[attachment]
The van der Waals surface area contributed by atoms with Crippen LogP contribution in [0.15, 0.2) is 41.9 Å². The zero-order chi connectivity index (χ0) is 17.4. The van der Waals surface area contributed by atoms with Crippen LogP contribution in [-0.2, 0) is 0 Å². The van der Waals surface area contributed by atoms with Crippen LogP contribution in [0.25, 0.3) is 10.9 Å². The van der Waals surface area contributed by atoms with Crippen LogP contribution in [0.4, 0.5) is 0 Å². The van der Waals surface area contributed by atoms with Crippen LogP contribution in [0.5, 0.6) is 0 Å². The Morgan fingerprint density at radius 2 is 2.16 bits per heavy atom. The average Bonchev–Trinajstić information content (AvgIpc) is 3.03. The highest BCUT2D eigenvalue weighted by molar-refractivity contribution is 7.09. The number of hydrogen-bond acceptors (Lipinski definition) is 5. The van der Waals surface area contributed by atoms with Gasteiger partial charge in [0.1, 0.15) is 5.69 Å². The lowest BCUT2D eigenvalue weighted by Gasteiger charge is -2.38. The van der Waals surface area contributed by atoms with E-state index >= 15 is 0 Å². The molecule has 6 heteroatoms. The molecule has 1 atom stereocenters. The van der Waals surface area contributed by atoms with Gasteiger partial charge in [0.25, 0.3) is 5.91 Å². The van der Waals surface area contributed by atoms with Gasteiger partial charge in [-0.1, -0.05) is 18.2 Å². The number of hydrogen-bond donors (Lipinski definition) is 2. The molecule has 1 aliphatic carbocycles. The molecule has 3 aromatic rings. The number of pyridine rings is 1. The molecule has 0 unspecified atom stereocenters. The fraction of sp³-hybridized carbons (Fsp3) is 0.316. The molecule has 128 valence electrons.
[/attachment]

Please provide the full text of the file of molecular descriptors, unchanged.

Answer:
The van der Waals surface area contributed by atoms with Crippen LogP contribution in [0.15, 0.2) is 41.9 Å². The zero-order chi connectivity index (χ0) is 17.4. The van der Waals surface area contributed by atoms with Crippen LogP contribution in [-0.2, 0) is 0 Å². The van der Waals surface area contributed by atoms with Crippen LogP contribution in [0.25, 0.3) is 10.9 Å². The van der Waals surface area contributed by atoms with Crippen LogP contribution in [0.4, 0.5) is 0 Å². The van der Waals surface area contributed by atoms with Crippen LogP contribution in [0.5, 0.6) is 0 Å². The Morgan fingerprint density at radius 2 is 2.16 bits per heavy atom. The average Bonchev–Trinajstić information content (AvgIpc) is 3.03. The highest BCUT2D eigenvalue weighted by molar-refractivity contribution is 7.09. The number of hydrogen-bond acceptors (Lipinski definition) is 5. The van der Waals surface area contributed by atoms with Gasteiger partial charge in [0.1, 0.15) is 5.69 Å². The lowest BCUT2D eigenvalue weighted by Gasteiger charge is -2.38. The van der Waals surface area contributed by atoms with E-state index >= 15 is 0 Å². The molecule has 6 heteroatoms. The molecule has 1 atom stereocenters. The van der Waals surface area contributed by atoms with Gasteiger partial charge in [0.25, 0.3) is 5.91 Å². The van der Waals surface area contributed by atoms with Gasteiger partial charge in [-0.1, -0.05) is 18.2 Å². The number of hydrogen-bond donors (Lipinski definition) is 2. The molecule has 1 aliphatic carbocycles. The molecule has 3 aromatic rings. The number of pyridine rings is 1. The molecule has 0 unspecified atom stereocenters. The fraction of sp³-hybridized carbons (Fsp3) is 0.316. The molecule has 128 valence electrons.